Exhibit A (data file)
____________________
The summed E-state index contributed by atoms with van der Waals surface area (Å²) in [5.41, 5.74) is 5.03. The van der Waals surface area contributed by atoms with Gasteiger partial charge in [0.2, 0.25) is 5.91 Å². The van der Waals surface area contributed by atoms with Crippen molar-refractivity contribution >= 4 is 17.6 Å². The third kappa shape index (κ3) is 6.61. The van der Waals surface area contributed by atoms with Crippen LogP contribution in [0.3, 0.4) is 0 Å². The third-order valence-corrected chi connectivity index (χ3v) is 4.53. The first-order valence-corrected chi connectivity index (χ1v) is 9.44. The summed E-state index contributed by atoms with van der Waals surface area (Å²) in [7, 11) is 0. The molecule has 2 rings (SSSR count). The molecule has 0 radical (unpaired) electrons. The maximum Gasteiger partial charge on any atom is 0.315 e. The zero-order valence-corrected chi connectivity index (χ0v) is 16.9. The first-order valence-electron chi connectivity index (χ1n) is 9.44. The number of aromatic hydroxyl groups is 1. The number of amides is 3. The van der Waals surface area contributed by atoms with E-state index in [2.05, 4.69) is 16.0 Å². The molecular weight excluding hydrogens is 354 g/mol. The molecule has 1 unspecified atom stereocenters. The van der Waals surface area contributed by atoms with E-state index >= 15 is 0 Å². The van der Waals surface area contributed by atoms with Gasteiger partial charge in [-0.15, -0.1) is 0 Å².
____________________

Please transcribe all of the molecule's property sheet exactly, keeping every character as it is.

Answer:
The summed E-state index contributed by atoms with van der Waals surface area (Å²) in [5.41, 5.74) is 5.03. The van der Waals surface area contributed by atoms with Gasteiger partial charge in [0.2, 0.25) is 5.91 Å². The van der Waals surface area contributed by atoms with Crippen molar-refractivity contribution >= 4 is 17.6 Å². The third kappa shape index (κ3) is 6.61. The van der Waals surface area contributed by atoms with Crippen LogP contribution in [0.3, 0.4) is 0 Å². The third-order valence-corrected chi connectivity index (χ3v) is 4.53. The first-order valence-corrected chi connectivity index (χ1v) is 9.44. The summed E-state index contributed by atoms with van der Waals surface area (Å²) in [7, 11) is 0. The molecule has 2 rings (SSSR count). The molecule has 0 radical (unpaired) electrons. The maximum Gasteiger partial charge on any atom is 0.315 e. The zero-order valence-corrected chi connectivity index (χ0v) is 16.9. The first-order valence-electron chi connectivity index (χ1n) is 9.44. The number of aromatic hydroxyl groups is 1. The number of amides is 3. The van der Waals surface area contributed by atoms with E-state index in [2.05, 4.69) is 16.0 Å². The molecular weight excluding hydrogens is 354 g/mol. The molecule has 1 unspecified atom stereocenters. The van der Waals surface area contributed by atoms with E-state index >= 15 is 0 Å². The van der Waals surface area contributed by atoms with Gasteiger partial charge in [-0.15, -0.1) is 0 Å².